Trucking slowdown will quickly cause supply shortages : LUSENET : Grassroots Information Coordination Center (GICC) : One Thread

JIT related shortages as a result of a fuel crisis were one of the redicted possible outcomes of y2k problems. A fuel crisis was also predicted, and that's what we've got.1973.

Trucking slowdown will quickly cause supply shortages

But higher fuel costs will be likely be absorbed by smaller companies, say industry watchers  Economic News  Forum Is Canada's economy red-hot or not?

TORONTO (CP) -- Truckers blocking highways and causing shipping delays to protest high diesel fuel costs will quickly cause supply shortages that could raise prices of all types of goods, industry watchers said Tuesday. But tough competition will pressure many to absorb extra fuel costs without passing them onto consumers, triggering tough times and layoffs for smaller truckers, shippers and producers along the supply chain.

To keep warehouse costs down, most manufacturers try to control inventories by relying on just-in-time-delivery -- having parts shipped as they're needed on the assembly line. While more efficient, just-in-time operations also rely heavily on truckers for supplies, and any holdup will cause shortages, said Jayson Meyers, chief economist of the Alliance of Manufacturers and Exporters Canada.

The initial impact on manufacturers who can't deliver their products on time will be lost business, lost customers and potential penalties, said Meyers.

But if fuel costs remain at current high levels, they will likely come out of already-thin profit margins of many Canadian companies.

"The real issue is who's going to absorb these costs," Meyers said in an interview from Ottawa. Because many companies already compete heavily on a North American and even global scale, it's not possible to raise the prices of consumer goods and still remain competitive.

"The situation is that it is going to be very difficult to pass these costs on," Myers said.

Truckers at the Nova Scotia-New Brunswick border defied a court injunction Tuesday by sticking by their TransCanada Highway blockade that refused to allow any trucks past.

By early evening, the protest had diminished to 220 rigs, roughly half its original size.

Other truckers staged protests in Newfoundland, Quebec and around Ontario over the fact that diesel prices -- which have risen 150 per cent in Eastern and Atlantic Canada over the last year -- have made it impossible to make a decent living.

All fuel prices have risen sharply as the global price of crude oil remains within the $30 US range. But diesel, which comes from the same product as home heating oil, has spiked higher due to steep demand and short supply world-wide, said Bill Simpkins of the Canadian Association of Petroleum Producers.

A particularly cold winter on the U.S. eastern seaboard has drawn heavily on supply. And this has crept into the eastern parts of Canada as well.

In the U.S., where truckers are also staging protests, the spiraling costs are perhaps most apparent in the Northeast states. In New York and the District of Columbia, for example, diesel costs have hit $2 US a gallon, the American Automobile Association said. Last year, the U.S.-wide average for diesel was $1.07 US a gallon.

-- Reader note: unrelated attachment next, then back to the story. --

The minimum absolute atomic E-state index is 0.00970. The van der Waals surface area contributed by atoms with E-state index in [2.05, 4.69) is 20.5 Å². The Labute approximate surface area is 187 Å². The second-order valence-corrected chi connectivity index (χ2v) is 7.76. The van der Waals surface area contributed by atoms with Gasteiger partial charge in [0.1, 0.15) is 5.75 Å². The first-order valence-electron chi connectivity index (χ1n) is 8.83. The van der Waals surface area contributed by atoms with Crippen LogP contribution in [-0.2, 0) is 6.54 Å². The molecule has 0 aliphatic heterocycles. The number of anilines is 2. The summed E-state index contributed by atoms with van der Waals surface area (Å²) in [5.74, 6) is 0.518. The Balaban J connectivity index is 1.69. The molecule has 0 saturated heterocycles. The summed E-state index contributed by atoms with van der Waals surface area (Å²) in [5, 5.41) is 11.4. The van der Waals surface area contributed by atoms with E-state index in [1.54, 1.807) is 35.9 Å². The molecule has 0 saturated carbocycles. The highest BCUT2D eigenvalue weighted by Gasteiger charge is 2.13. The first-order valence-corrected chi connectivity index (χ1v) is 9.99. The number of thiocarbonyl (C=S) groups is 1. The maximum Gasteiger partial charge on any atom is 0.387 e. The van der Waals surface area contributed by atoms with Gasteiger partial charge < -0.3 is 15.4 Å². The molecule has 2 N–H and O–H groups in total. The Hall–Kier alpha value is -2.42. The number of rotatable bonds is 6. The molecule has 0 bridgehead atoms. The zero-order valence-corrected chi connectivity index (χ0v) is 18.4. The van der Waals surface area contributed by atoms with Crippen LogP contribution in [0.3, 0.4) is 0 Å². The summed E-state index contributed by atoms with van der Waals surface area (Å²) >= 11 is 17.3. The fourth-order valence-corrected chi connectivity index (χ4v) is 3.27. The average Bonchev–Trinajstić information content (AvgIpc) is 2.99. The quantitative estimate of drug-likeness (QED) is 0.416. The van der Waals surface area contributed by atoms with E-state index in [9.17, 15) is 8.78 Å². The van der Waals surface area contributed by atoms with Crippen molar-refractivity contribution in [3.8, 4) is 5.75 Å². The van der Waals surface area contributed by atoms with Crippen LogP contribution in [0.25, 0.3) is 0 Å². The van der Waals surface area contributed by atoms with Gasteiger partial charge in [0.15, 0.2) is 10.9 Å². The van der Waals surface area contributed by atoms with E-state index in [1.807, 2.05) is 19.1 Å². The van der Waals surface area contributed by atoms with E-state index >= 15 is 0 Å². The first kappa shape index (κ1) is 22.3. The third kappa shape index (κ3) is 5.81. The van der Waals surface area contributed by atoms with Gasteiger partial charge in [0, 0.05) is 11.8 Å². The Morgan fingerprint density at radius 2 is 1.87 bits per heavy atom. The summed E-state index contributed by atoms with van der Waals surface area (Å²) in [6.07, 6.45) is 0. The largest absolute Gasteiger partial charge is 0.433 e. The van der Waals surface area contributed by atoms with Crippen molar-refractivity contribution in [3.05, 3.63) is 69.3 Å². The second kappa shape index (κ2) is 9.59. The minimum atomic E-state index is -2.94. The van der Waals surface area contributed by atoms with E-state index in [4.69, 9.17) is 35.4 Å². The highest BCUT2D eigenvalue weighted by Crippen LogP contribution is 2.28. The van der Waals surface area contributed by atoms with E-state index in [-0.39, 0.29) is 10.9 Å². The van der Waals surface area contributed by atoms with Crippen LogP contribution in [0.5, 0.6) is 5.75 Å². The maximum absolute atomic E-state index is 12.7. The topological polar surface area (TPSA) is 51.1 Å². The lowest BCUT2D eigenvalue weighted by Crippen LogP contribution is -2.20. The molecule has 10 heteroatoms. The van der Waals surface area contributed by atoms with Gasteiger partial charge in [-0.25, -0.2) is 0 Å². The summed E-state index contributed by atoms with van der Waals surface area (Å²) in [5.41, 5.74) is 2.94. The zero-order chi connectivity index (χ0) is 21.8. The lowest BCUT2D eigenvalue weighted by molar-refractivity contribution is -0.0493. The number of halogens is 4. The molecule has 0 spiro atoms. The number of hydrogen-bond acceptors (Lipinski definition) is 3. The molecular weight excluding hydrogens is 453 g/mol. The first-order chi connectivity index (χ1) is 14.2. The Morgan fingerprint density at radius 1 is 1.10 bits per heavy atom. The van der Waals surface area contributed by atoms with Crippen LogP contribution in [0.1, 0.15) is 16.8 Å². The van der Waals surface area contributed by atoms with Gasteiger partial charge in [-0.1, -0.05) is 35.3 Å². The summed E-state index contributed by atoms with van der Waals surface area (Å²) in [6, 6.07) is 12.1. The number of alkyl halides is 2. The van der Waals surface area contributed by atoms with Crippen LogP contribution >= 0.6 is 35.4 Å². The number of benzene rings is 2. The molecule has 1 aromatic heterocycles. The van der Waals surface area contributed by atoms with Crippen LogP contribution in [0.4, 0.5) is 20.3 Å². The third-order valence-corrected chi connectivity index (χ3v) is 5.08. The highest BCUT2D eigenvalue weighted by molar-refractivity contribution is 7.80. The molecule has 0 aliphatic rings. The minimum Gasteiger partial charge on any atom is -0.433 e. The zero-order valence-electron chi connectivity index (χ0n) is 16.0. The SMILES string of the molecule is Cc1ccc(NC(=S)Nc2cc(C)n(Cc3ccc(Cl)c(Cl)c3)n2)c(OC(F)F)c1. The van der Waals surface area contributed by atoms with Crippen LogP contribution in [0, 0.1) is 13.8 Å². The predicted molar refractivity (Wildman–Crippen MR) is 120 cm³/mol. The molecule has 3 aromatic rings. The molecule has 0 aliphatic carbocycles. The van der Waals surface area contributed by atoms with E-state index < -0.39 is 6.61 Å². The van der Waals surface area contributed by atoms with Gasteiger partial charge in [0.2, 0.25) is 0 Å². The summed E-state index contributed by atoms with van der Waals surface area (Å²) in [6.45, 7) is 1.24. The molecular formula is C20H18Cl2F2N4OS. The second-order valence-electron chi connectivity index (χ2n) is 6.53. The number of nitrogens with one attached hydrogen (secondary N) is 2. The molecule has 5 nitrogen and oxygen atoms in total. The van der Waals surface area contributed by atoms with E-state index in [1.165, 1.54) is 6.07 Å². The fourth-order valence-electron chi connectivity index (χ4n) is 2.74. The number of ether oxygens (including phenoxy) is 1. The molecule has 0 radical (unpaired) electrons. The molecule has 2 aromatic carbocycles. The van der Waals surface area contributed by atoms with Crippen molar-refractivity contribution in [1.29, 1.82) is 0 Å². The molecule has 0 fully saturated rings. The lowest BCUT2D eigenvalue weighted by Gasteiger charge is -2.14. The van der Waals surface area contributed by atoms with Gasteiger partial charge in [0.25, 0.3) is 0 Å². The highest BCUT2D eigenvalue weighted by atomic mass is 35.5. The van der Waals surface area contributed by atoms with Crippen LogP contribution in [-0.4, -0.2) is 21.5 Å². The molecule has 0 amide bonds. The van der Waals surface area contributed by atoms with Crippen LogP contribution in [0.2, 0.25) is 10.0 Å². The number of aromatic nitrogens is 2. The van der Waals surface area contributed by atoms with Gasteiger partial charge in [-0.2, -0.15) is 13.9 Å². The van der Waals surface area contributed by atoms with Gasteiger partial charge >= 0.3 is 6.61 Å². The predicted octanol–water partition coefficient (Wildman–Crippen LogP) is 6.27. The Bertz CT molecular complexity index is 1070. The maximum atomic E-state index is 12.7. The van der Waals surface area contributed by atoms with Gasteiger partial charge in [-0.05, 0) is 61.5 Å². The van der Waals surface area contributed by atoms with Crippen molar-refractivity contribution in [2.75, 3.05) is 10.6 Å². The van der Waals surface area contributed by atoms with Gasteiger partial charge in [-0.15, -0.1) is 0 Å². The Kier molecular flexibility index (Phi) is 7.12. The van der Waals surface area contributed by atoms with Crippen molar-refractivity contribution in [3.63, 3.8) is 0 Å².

With some large trucks averaging just 2.4 kilometres per litre and fuel tanks that hold as much as 550 litres, truckers on both sides of the border say their costs are astronomical.

The situation is significantly different in Western Canada and western parts of Ontario where homes are generally heated by natural gas rather than oil. This has kept diesel prices significantly lower -- a reason why most of the trucking protests are east of Manitoba.

The good news in all of this, according to the petroleum industry, is that respite in the form of warmer temperatures is just around the corner.

"We suspect that this is a short-term spike, as temperatures warm up -- because of the spring there will be less demand," said Simpkins. "And the supply issue should even itself out."

Joanne Moreau, an economist with Statistics Canada, said "It's really hard for us to measure what the impact is going to be" on the Canadian economy and inflation from higher fuel costs.

She said it's difficult to determine how much consumers will end up paying as extra costs will likely be swallowed by the various companies through the supply chain.

"There's always the competitiveness of each industry that comes into play there," she said. "If you're part of a very competitive industry, they may not pass on the increases."

"There's a chain effect there and it all depends how much every player is absorbing that cost increase."

Christian Lemire, president of the Purchasing Management Association of Canada, said the trucking protests will be felt immediately on his 7,200 members across the country.

"The slow-down we are seeing today will have an impact first on the level of productivity, as well as costs and maybe some shortages," Lemire said from St. Hyacinthe, Que.

Lemire said transportation costs, in general, amount for about 20 per cent of the price of any given goods. As trucking costs rise, that will inevitably push up the costs of everything -- fueling inflation, he said.

"If the trucking industry is paying double for fuel, the end result is the majority of Canadian customers will have to pay for that."


-- Carl Jenkins (, February 23, 2000

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